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FAA Decrees 50 Airports Will Have 5G Buffers
USA Created: 13 Jan 2022
Regulators and the airlines are zeroing in on a compromise that will allow AT&T and Verizon to light up their mid-band 5G networks. These vital wireless bands were supposed to be online late last year, but the FAA expressed concern that the “C-band” frequencies could interfere with aviation. The carriers have grudgingly complied with the delays, but we now expect the new network to be live later in January. However, it won’t be active around 50 airports identified by the FAA as potentially vulnerable to 5G interference.

This disagreement stretches back almost two years. The FCC warned the aviation industry that it was going to auction C-band frequencies for cellular network usage. These waves are in the 4GHz range, just a few hundred megahertz from the frequencies reserved for radio altimeters. These devices are an important part of automated landing systems, which can compensate for poor visibility during descent. There was some concern that even with the buffer, older hardware could pick up interference from the C-band.

So, AT&T and Verizon weren’t able to open up the new C-band frequencies in December, and the FAA secured another delay earlier this month. The wait is only supposed to be two weeks, which gave the FAA time to determine which airports needed special protection from the C-band. Now, we have a list of 50 airports including New York’s JFK, Miami International, and Chicago Midway.

AT&T and Verizon have agreed to turn off transmitters and make other adjustments around these airports. These 5G buffers will be active for six months, at which time the carriers and regulators will be able to reassess. The FAA says it chose these airports for various reasons, including the number of low-visibility days per year and the equipment used at each airport. In some cases, airports are outside the carriers’ proposed C-band markets, and others don’t have the equipment to allow low-visibility landings.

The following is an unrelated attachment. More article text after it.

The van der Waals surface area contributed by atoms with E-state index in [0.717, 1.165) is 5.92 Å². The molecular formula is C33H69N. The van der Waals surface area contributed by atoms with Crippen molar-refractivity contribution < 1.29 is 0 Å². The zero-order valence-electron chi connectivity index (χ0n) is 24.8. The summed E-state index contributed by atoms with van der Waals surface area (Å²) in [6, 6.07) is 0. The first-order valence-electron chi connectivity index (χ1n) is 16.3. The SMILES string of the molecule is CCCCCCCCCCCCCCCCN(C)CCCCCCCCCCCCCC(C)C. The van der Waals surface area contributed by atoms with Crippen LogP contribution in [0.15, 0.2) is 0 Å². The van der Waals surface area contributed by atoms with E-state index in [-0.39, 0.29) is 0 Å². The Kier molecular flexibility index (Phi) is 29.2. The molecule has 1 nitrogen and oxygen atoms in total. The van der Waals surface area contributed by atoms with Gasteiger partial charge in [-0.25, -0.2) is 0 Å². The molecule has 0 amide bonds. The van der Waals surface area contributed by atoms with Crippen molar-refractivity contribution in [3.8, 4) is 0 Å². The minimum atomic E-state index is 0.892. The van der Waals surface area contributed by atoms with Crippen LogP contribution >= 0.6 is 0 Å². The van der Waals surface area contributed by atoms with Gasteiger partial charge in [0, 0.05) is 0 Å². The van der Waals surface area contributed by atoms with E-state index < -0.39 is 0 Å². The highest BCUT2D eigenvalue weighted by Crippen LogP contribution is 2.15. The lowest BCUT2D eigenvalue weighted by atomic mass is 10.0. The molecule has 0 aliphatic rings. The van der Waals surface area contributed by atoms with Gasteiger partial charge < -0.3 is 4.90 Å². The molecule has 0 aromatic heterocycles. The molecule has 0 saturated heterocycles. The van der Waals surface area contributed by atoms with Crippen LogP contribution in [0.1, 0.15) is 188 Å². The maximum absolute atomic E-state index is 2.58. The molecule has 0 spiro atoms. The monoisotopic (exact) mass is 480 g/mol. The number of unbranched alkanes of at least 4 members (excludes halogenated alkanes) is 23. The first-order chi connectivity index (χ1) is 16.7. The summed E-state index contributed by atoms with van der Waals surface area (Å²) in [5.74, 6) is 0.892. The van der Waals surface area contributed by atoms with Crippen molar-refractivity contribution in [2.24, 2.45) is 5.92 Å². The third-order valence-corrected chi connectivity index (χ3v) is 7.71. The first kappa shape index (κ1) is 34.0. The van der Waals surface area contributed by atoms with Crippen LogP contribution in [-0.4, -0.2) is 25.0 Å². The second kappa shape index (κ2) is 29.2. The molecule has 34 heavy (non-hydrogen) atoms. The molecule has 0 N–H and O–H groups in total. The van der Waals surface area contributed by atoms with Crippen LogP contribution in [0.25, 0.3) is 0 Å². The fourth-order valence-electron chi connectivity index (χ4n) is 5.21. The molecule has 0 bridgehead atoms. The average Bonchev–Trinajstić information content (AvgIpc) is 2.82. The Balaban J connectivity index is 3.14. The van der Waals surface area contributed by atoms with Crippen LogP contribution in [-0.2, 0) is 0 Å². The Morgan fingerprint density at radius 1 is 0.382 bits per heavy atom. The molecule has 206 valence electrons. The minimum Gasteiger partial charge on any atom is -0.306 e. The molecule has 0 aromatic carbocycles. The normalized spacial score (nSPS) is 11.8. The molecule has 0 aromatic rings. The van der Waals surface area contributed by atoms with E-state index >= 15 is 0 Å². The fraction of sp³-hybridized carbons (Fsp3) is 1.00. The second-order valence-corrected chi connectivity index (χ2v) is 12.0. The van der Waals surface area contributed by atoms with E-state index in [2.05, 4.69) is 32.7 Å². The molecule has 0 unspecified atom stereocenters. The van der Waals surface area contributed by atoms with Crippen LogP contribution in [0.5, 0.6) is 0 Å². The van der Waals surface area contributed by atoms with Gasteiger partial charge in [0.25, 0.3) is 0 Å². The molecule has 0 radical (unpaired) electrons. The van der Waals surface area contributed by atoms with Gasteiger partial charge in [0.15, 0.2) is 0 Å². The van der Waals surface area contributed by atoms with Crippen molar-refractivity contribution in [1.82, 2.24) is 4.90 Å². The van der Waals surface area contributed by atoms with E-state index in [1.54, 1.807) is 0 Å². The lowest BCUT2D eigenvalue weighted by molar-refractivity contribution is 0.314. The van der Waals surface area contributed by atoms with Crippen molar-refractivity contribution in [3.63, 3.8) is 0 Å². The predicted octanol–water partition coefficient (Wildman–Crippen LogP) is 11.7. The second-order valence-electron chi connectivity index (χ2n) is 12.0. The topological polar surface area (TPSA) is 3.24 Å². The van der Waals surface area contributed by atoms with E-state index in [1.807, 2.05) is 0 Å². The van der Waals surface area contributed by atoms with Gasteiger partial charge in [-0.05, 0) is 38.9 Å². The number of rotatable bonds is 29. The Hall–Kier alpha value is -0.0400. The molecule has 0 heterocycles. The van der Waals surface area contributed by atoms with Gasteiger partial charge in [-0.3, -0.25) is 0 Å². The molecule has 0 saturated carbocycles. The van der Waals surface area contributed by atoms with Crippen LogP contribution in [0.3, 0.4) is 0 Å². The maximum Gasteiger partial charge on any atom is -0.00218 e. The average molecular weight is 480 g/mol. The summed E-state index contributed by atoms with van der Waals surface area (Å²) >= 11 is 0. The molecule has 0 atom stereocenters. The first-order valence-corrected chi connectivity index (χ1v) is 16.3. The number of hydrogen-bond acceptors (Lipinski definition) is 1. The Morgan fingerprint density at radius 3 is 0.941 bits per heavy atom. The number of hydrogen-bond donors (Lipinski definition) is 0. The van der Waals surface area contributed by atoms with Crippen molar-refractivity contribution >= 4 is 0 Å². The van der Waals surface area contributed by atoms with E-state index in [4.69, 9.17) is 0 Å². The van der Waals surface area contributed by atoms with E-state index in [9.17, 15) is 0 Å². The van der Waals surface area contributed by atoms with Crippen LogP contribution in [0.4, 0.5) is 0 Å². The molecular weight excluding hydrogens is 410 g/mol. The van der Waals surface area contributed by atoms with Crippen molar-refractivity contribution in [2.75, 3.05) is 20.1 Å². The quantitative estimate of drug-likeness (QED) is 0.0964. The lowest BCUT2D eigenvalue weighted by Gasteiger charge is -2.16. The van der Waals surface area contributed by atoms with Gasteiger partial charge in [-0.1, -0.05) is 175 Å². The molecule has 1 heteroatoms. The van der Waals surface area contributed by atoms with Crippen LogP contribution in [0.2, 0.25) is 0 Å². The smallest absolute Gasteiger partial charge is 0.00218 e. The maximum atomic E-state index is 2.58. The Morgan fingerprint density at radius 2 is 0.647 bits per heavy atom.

Verizon says it will activate the C-band network on January 19th with coverage for more than 100 million people. AT&T hasn’t announced a new date yet, but it will probably be around that same time. The carriers are anxious to get started as they’ve been severely lacking in 5G spectrum — C-band has a mix of range and speed that makes it ideal for 5G. Meanwhile, T-Mobile has absorbed Sprint and is now sitting atop a pile of mid-band spectrum like a 5G dragon.
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Source: ExtremeTech, Ryan Whitwam, 11 Jan 2022

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